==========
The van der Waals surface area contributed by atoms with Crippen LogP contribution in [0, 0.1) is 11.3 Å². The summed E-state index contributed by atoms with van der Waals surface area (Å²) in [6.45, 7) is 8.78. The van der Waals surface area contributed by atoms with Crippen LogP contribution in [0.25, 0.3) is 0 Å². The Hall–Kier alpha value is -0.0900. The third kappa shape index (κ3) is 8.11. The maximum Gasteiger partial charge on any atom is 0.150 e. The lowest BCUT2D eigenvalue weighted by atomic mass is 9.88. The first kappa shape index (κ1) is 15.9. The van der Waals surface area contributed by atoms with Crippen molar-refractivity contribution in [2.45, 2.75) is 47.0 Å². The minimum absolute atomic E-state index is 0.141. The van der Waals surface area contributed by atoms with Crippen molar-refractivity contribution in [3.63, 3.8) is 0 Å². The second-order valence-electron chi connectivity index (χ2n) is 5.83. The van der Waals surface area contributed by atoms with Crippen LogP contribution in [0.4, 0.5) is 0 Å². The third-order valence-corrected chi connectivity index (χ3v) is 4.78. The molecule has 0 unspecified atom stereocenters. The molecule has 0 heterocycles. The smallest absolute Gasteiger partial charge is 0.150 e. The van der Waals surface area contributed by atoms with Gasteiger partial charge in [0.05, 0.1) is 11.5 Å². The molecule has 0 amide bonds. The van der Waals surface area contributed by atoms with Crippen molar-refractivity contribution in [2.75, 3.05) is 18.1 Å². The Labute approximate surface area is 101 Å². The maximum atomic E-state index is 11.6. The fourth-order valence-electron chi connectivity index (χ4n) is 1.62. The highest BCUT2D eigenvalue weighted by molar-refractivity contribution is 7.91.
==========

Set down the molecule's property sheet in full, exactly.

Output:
The van der Waals surface area contributed by atoms with Crippen LogP contribution in [0, 0.1) is 11.3 Å². The summed E-state index contributed by atoms with van der Waals surface area (Å²) in [6.45, 7) is 8.78. The van der Waals surface area contributed by atoms with Crippen LogP contribution in [0.25, 0.3) is 0 Å². The Hall–Kier alpha value is -0.0900. The third kappa shape index (κ3) is 8.11. The maximum Gasteiger partial charge on any atom is 0.150 e. The lowest BCUT2D eigenvalue weighted by atomic mass is 9.88. The first kappa shape index (κ1) is 15.9. The van der Waals surface area contributed by atoms with Crippen molar-refractivity contribution in [2.45, 2.75) is 47.0 Å². The minimum absolute atomic E-state index is 0.141. The van der Waals surface area contributed by atoms with Crippen molar-refractivity contribution in [3.63, 3.8) is 0 Å². The second-order valence-electron chi connectivity index (χ2n) is 5.83. The van der Waals surface area contributed by atoms with Crippen LogP contribution in [0.4, 0.5) is 0 Å². The third-order valence-corrected chi connectivity index (χ3v) is 4.78. The molecule has 0 unspecified atom stereocenters. The molecule has 0 heterocycles. The smallest absolute Gasteiger partial charge is 0.150 e. The van der Waals surface area contributed by atoms with Gasteiger partial charge in [0.05, 0.1) is 11.5 Å². The molecule has 0 amide bonds. The van der Waals surface area contributed by atoms with Crippen molar-refractivity contribution in [2.75, 3.05) is 18.1 Å². The Labute approximate surface area is 101 Å². The maximum atomic E-state index is 11.6. The fourth-order valence-electron chi connectivity index (χ4n) is 1.62. The highest BCUT2D eigenvalue weighted by molar-refractivity contribution is 7.91.